When natural emergencies disable a hospital, inhibiting its ability to provide care to its patients such as recently occurred when a tornado devastated the St. Johns Regional Medical Center in Joplin, Missouri, the emergency community rushes to its aid. Acting on years of training and planning, they quickly evacuate its patients and victims to safety. However, in large scale disasters affecting multiple hospitals within a region, the overwhelming emergency resources required to evacuate a single facility may not be available for days.
During regional emergencies, hospitals are much more dependent on their own emergency and evacuation plans and resources to save lives. Having reviewed several hundred hospital evacuation plans, I can attest that while the hospital industry has made major strides in emergency preparation during the past decade, a majority of hospitals in America are unprepared to evacuate in a large scale emergency. As a brief summary, I have listed ten reasons:
1. Insufficient transportation resources – During a large emergency, local, state and federal resources place hospitals at a lower priority of evacuation. Most hospitals do not have alternate sources of transportation nor have they considered the number and type of resources that would be required to adequately respond to their emergency.
2. Undeveloped receiving facility resources – While most hospitals have mutual aid agreements and MOUs with other hospitals in their region, many have not developed detailed procedures for emergency acceptance and admittance. Most do not have agreements that go beyond their region in the event that their MOU receiving facilities are affected by the emergency.
3. Limited tracking – A large scale evacuation of several hundred patients in the span of 24 hours entails the potential use of dozens of ambulances, helicopters, and aircraft as well as the coordination of hundreds of personnel. In addition, internal and external tracking of patients, medicines, charts and personal belongings must be managed and tracked to mitigate the effect on patients and their families. Most hospitals do not have systems to accomplish this feat.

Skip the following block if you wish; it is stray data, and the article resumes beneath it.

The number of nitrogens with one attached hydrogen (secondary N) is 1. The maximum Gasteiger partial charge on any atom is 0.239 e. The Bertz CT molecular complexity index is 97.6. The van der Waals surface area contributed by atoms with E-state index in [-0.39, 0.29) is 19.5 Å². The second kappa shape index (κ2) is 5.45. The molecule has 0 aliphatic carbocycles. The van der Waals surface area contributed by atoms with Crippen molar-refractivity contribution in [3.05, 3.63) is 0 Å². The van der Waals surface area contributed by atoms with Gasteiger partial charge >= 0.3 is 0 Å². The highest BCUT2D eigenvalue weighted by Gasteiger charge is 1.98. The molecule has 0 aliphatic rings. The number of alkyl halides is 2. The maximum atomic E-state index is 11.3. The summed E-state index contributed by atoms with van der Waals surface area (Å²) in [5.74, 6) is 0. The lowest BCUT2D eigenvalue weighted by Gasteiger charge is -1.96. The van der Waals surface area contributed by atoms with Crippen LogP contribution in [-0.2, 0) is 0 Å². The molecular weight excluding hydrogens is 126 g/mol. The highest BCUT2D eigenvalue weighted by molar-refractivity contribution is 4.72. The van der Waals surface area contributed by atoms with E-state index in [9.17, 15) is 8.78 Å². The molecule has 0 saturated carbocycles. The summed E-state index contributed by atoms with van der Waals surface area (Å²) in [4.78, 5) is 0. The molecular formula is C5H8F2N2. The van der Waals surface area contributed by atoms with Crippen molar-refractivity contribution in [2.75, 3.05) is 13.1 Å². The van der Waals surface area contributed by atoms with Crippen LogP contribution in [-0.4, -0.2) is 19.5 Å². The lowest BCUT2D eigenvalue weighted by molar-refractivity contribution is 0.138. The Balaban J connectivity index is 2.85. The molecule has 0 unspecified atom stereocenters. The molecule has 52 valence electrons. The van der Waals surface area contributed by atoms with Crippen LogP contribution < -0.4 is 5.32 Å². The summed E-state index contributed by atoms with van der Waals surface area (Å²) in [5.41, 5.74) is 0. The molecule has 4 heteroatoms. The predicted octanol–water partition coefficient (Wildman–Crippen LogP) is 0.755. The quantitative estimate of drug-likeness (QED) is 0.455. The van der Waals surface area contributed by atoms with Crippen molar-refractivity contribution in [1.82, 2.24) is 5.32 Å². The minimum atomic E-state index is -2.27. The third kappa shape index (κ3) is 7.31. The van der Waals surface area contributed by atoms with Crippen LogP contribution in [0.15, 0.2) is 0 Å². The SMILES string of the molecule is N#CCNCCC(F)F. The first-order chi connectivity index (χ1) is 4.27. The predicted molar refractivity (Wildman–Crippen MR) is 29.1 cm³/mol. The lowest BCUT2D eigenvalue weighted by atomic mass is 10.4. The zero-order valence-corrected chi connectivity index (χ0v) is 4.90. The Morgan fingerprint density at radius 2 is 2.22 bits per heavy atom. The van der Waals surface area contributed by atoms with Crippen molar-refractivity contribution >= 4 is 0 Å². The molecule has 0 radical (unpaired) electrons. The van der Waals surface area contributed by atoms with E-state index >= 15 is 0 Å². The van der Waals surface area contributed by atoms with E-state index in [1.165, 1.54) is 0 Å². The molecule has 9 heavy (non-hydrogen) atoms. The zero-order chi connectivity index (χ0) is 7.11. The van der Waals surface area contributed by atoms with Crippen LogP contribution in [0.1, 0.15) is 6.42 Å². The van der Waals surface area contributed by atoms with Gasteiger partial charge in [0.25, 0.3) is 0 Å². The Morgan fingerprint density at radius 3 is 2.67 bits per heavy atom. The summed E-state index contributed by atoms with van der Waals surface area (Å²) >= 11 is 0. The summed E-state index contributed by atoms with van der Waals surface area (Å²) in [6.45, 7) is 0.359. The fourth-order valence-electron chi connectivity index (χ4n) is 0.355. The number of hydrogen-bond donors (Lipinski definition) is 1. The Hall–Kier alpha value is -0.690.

4. Lack of Coordination with Emergency Community – A majority of hospitals have reviewed their emergency and evacuation plans with their emergency management, EMS, police and fire departments. However, many have not relayed the weaknesses of their facility, nor have they clearly delineated the expectations they have of their local emergency providers. In the event that local providers are unable to assist, most hospitals have not detailed what is required to bring in outside providers. In addition, most have not detailed the communication plans that must be in place between the facility, their providers, and the emergency community.
5. Unclear triggering strategy and methodology – JCAHO standards outline minimum rationale for evacuating a hospital, yet realistic criteria are more complicated. Because of conflicting management issues, most decision criteria are not well delineated, creating confusion amongst the implementers of evacuation policies.
6. Undefined communication system – While most hospitals have acquired adequate communication hardware, including multiple backup methods, most have not defined the detailed communication processes that must be in place to implement a realistic evacuation. Rapid mass coordination of admission to receiving hospitals is one example.
7. Limited triage plan – Most hospitals have basic triage methodology to fit specific vulnerability analyses. However, many hospitals’ triage procedures have not considered realistic timing limitations of known transport resources and receiving facilities as well as a realistic rate of patient and personnel evacuation.
8. Undeveloped patient preparation plan – While much work has been done by most hospitals to develop detailed vertical and horizontal evacuation plans that correspond to required fire safety protocols, many hospitals inadequately rely on this planning to fulfill emergency internal evacuation processes. As an example, in most cases, vertical evacuation should be coordinated with the arrival patterns of transportation vehicles.
9. Lack of cost tracking – To be reimbursed by the Federal Government after incurring emergency expenses during a federal emergency, the hospital must provide detailed time and cost records for all personnel, materials, and vehicles used in the emergency. Most hospitals do not have adequate procedures or capacity to account real time for costs, potentially forfeiting millions of recovery dollars as a result.
10. Inadequate funding – The United States has access to 70,000 ambulances, enough to overwhelm even most large disasters. However, many hospitals rely on the Stafford Act to fund their rescue, limiting access to available resources. Most have not planned for alternate funding mechanisms to draw upon during an ongoing emergency.